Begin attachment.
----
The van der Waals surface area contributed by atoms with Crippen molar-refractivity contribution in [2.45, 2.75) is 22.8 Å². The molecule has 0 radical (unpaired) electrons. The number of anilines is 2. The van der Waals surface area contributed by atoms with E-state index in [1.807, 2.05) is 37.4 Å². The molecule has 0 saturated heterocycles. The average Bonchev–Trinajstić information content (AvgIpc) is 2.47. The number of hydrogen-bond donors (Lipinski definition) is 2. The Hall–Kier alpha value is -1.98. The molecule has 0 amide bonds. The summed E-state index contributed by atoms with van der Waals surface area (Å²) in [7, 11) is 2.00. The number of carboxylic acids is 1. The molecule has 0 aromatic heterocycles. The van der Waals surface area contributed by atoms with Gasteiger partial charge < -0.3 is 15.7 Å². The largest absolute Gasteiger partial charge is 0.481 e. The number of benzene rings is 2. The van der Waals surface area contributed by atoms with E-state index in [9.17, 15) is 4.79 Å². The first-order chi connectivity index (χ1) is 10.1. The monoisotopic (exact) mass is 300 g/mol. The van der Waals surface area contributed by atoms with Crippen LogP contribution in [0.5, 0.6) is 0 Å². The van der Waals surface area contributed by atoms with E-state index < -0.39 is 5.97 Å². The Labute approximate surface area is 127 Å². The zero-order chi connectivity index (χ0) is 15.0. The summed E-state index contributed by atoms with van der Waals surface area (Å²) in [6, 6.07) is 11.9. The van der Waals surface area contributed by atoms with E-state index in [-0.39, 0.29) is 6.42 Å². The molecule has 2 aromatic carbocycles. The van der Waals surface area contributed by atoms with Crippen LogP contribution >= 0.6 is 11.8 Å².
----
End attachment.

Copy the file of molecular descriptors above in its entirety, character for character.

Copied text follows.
The van der Waals surface area contributed by atoms with Crippen molar-refractivity contribution in [2.45, 2.75) is 22.8 Å². The molecule has 0 radical (unpaired) electrons. The number of anilines is 2. The van der Waals surface area contributed by atoms with E-state index in [1.807, 2.05) is 37.4 Å². The molecule has 0 saturated heterocycles. The average Bonchev–Trinajstić information content (AvgIpc) is 2.47. The number of hydrogen-bond donors (Lipinski definition) is 2. The Hall–Kier alpha value is -1.98. The molecule has 0 amide bonds. The summed E-state index contributed by atoms with van der Waals surface area (Å²) in [7, 11) is 2.00. The number of carboxylic acids is 1. The molecule has 0 aromatic heterocycles. The van der Waals surface area contributed by atoms with Gasteiger partial charge < -0.3 is 15.7 Å². The largest absolute Gasteiger partial charge is 0.481 e. The number of benzene rings is 2. The van der Waals surface area contributed by atoms with E-state index in [9.17, 15) is 4.79 Å². The first-order chi connectivity index (χ1) is 10.1. The monoisotopic (exact) mass is 300 g/mol. The van der Waals surface area contributed by atoms with Crippen LogP contribution in [0.5, 0.6) is 0 Å². The van der Waals surface area contributed by atoms with E-state index < -0.39 is 5.97 Å². The Labute approximate surface area is 127 Å². The zero-order chi connectivity index (χ0) is 15.0. The summed E-state index contributed by atoms with van der Waals surface area (Å²) in [6, 6.07) is 11.9. The van der Waals surface area contributed by atoms with E-state index in [-0.39, 0.29) is 6.42 Å². The molecule has 2 aromatic carbocycles. The van der Waals surface area contributed by atoms with Crippen LogP contribution >= 0.6 is 11.8 Å².